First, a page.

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Sunday, May 31, 2020
Coronavirus Science not onboard with wiping down your food

Science not onboard with wiping down your food

Even with shelter in place provisions enacted and social distancing guidelines being spread far and wide, one common denominator that’s unavoidable among people is the consumption of food. The inevitability of food-shopping, mixed with recent reports of COVID-19, the novel coronavirus, adhering to surfaces such as paper and metal, has led to widespread worry about bringing food products into the home. 

As a result, many people are wiping down their groceries — be they picked up firsthand or delivered — prior to shelving and eating them at home.

Science isn’t onboard with this form of coronavirus prevention, however. As of now, no evidence indicates that COVID-19 can be transmitted by way of food. The more immediate risk while shopping is being exposed to other people, hence the guideline (presently a law) to stay six feet away from others when outside your home environment. 

Moreover, no evidence supports the idea that touching groceries — even if contaminated — will make a person sick. In the meantime, washing down food products with soap can lead to digestive symptoms in those who eat them. 

The standard advice we’ve been administered still holds true even when shopping for and handling food: engage in responsible social distancing and hand-washing, and resist the impulse to touch your face. Wash your hands after shopping, wash your hands after handling food, wash your hands throughout the day.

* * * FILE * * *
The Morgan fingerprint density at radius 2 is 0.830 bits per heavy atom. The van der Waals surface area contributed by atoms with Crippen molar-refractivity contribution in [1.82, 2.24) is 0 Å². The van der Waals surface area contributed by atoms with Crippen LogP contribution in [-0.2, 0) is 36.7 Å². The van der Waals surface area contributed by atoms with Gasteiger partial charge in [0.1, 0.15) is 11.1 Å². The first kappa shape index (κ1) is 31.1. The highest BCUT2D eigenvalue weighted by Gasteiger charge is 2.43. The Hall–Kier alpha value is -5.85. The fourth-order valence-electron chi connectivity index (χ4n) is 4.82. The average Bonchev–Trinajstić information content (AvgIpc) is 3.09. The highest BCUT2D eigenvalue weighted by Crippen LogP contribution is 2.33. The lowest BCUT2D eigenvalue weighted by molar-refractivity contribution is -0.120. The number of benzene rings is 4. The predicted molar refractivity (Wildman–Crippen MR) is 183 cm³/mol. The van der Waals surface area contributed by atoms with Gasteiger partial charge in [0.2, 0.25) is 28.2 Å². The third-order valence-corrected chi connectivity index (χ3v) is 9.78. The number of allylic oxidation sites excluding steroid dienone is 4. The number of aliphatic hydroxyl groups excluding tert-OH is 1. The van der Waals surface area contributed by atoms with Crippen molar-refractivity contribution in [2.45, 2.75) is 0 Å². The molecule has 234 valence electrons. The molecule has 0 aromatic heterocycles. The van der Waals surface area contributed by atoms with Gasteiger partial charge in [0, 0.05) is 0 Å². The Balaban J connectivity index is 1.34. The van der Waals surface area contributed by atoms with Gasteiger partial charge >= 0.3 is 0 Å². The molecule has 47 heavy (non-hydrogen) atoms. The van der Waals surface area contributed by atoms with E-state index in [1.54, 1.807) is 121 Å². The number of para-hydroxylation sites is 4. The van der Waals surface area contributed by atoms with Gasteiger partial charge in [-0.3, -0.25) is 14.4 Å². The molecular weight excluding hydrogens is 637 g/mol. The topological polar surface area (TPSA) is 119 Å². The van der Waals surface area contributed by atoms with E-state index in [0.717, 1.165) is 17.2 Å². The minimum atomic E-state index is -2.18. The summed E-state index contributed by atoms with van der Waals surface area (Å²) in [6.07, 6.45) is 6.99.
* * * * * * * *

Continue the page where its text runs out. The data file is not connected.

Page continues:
In addition, only go out shopping if you feel sure you haven’t been exposed to or infected by the coronavirus.


Eric Shapiro
Eric Shapiro is a writer and filmmaker. He is the author of six critically acclaimed fiction books, among them the novella "It's Only Temporary" (2005), which appeared on Nightmare Magazine's list of the Top 100 Horror Books, and numerous short stories published in anthologies alongside work by H.P. Lovecraft, Ray Bradbury, Stephen King, Chuck Palahniuk, and many others. His nonfiction articles have been published on The Daily Dot, Ravishly, and The Good Men Project. His first feature film, "Rule of 3" (2010), won awards at the Fantasia International Film Festival and Shriekfest, and had its U.S. premiere at Fantastic Fest. His second feature film, "Living Things" (2014), was endorsed by PETA (People For The Ethical Treatment of Animals) and distributed by Cinema Libre Studio. In 2015, he won the 19th Annual Fade In Award for Thriller Screenplays. He was a founding partner of Ghostwriters Central, a writing and editing firm which received positive notices from The Wall Street Journal, Consumers Digest, and the TV program "Intelligence For Your Life." Eric has edited works published on The Huffington Post and Forbes, as well as two Bram Stoker Award-nominated novels.
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